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Non-alcoholic fatty liver disease

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By Ross Walker

Non-alcoholic fatty liver disease is defined as the presence of fat in the liver when no other obvious cause is present, such as alcohol abuse or any other potential liver toxin. With the increasing problems of diabetes and obesity in modern society, the incidence of non-alcoholic fatty liver disease is rising and, without appropriate management, may lead to cirrhosis of the liver.

Non-alcoholic fatty liver disease is divided into early non-alcoholic fatty liver and then the more significant non-alcoholic steatohepatitis. Non-alcoholic fatty liver disease is now the most common liver disorder in Western industrialised countries. There is a strong association with insulin resistance and the subsequent metabolic syndrome, which is the varying combination of tendency to diabetes, hypertension, specific cholesterol abnormalities manifested by high triglyceride and low HDL, and, most importantly, abdominal obesity. Another common association here is that of gout.

A recent disturbing report has suggested that fatty liver occurs in around 15% of children and 40% of people over the age of 60. Although it is much more common in people who are overweight or obese, fatty liver can still occur in people with normal body weight. In most cases, there are no symptoms of fatty liver disease, although with the more significant non-alcoholic steatohepatitis, affected people may experience fatigue, malaise and abdominal pain below the right side of the ribs where the liver is located. Although, occasionally a doctor may be able to feel an enlarged liver, fatty liver is more typically detected on blood tests, otherwise known as liver function tests or on the various scans available, such as ultrasound. If any liver abnormalities are detected, it is important to exclude other conditions such as alcohol abuse, infectious hepatitis, autoimmune disease and less common genetic abnormalities, such as haemochromatosis.

Fatty liver is more severe in older people, those with diabetes, those who are obese, and surprisingly, those who don’t drink coffee. Although fatty liver is not typically a life threatening disease, occasionally people still require liver transplantation because of this condition. Interestingly, the common cause of death in people with fatty liver is cardiovascular disease because the insulin resistant gene and subsequent metabolic syndrome account for now around 70% of atherosclerotic cardiovascular diseases i.e. heart attack, stroke, etc.

Management

Clearly, the best management of fatty liver disease is weight loss. Reducing the waist circumference to below 95cm for a male and 80cm for a female also reduces the amount of fat in the liver. A variety of therapies have been trialled for fatty liver with minimal success for most treatments. There have been some promising data using vitamin E 400 I.U. daily.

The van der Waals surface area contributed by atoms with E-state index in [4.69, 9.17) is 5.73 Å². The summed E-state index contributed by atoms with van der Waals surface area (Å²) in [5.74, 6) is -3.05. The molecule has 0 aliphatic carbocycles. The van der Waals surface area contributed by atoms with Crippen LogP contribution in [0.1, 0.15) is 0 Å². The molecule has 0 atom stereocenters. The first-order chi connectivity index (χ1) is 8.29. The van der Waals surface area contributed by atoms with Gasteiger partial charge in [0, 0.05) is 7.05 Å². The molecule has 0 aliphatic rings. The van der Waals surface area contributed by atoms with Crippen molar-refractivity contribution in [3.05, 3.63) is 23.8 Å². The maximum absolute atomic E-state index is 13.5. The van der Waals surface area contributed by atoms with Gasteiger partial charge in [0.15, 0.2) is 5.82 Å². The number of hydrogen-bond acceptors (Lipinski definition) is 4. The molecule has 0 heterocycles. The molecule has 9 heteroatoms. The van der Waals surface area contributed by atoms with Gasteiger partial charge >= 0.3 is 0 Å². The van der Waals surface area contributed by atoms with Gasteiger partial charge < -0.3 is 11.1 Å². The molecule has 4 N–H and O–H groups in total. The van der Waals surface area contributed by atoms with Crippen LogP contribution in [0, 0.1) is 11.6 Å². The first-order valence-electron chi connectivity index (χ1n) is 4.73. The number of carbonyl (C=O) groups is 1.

A number of diabetic drugs such as metformin and pioglitazone have been trialled with no real benefits, along with some newer diabetic drugs such as liraglutide. Liraglutide did demonstrate a weak benefit. Statin drugs have been trialled for this condition with no real benefits. Omega three fatty acids have also been trialled, with a slight trend towards improvement in liver function.

The most promising results to date have been with bergamot polyphenolic fraction. There have been significant improvements in liver function and reduction in fatty infiltration as seen on ultrasound when people were being treated with BPF 47% polyphenolic fraction. The most recent trial, which was placebo-controlled, involved 188 people with proven fatty liver, and after 16 weeks of therapy, all patients on BPF showed a significant improvement in liver function. The only product on the market that has this concentration of bergamot polyphenolic fraction is BergaMet pro plus. I have been saying for a number of years that all people over the age of 50 should take BergaMet pro plus twice a day purely as prevention against cardiovascular disease, diabetes and obesity, but these most recent studies show yet another benefit from what I believe to be the best natural product on the market. With the recent death of George Michael and his subsequent autopsy study that revealed death from cardiovascular disease and fatty liver, it is now emerging that yet another condition of the modern trends to overeating and under exercising is fatty liver. As the solution is so simple i.e. eating less, eating more naturally, moving more and taking a daily, very beneficial supplement (BergaMet pro plus), you must ask yourself the question, why aren’t more people doing so?

Disclosure: Dr Ross Walker has an association with BergaMet. 

Published: Thursday, May 04, 2017


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